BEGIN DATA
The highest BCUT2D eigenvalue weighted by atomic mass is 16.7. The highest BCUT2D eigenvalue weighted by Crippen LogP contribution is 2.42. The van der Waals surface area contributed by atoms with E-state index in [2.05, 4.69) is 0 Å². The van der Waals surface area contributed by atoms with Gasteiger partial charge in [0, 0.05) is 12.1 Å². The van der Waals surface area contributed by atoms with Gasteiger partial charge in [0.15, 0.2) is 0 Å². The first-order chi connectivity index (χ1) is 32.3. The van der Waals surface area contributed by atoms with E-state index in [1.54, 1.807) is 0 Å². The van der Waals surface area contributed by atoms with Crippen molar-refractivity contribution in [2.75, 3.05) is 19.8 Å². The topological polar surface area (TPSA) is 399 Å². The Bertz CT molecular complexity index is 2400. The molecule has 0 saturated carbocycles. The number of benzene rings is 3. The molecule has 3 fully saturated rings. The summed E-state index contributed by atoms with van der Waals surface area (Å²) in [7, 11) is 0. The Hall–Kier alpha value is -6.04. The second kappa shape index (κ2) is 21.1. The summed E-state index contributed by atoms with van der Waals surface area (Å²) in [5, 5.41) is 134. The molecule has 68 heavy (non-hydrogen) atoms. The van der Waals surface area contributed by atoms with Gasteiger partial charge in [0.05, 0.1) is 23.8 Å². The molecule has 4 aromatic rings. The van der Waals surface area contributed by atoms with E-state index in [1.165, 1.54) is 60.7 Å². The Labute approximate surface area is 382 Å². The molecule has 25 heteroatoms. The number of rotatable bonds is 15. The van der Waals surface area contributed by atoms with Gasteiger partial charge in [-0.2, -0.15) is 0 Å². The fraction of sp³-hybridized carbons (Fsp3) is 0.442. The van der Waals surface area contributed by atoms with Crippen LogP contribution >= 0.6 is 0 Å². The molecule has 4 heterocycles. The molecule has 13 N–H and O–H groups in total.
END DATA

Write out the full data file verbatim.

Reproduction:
The highest BCUT2D eigenvalue weighted by atomic mass is 16.7. The highest BCUT2D eigenvalue weighted by Crippen LogP contribution is 2.42. The van der Waals surface area contributed by atoms with E-state index in [2.05, 4.69) is 0 Å². The van der Waals surface area contributed by atoms with Gasteiger partial charge in [0, 0.05) is 12.1 Å². The van der Waals surface area contributed by atoms with Gasteiger partial charge in [0.15, 0.2) is 0 Å². The first-order chi connectivity index (χ1) is 32.3. The van der Waals surface area contributed by atoms with E-state index in [1.54, 1.807) is 0 Å². The van der Waals surface area contributed by atoms with Crippen molar-refractivity contribution in [2.75, 3.05) is 19.8 Å². The topological polar surface area (TPSA) is 399 Å². The Bertz CT molecular complexity index is 2400. The molecule has 0 saturated carbocycles. The number of benzene rings is 3. The molecule has 3 fully saturated rings. The summed E-state index contributed by atoms with van der Waals surface area (Å²) in [7, 11) is 0. The Hall–Kier alpha value is -6.04. The second kappa shape index (κ2) is 21.1. The summed E-state index contributed by atoms with van der Waals surface area (Å²) in [5, 5.41) is 134. The molecule has 68 heavy (non-hydrogen) atoms. The van der Waals surface area contributed by atoms with Gasteiger partial charge in [0.05, 0.1) is 23.8 Å². The molecule has 4 aromatic rings. The van der Waals surface area contributed by atoms with E-state index in [1.165, 1.54) is 60.7 Å². The Labute approximate surface area is 382 Å². The molecule has 25 heteroatoms. The number of rotatable bonds is 15. The van der Waals surface area contributed by atoms with Gasteiger partial charge in [-0.2, -0.15) is 0 Å². The fraction of sp³-hybridized carbons (Fsp3) is 0.442. The van der Waals surface area contributed by atoms with Crippen LogP contribution >= 0.6 is 0 Å². The molecule has 4 heterocycles. The molecule has 13 N–H and O–H groups in total.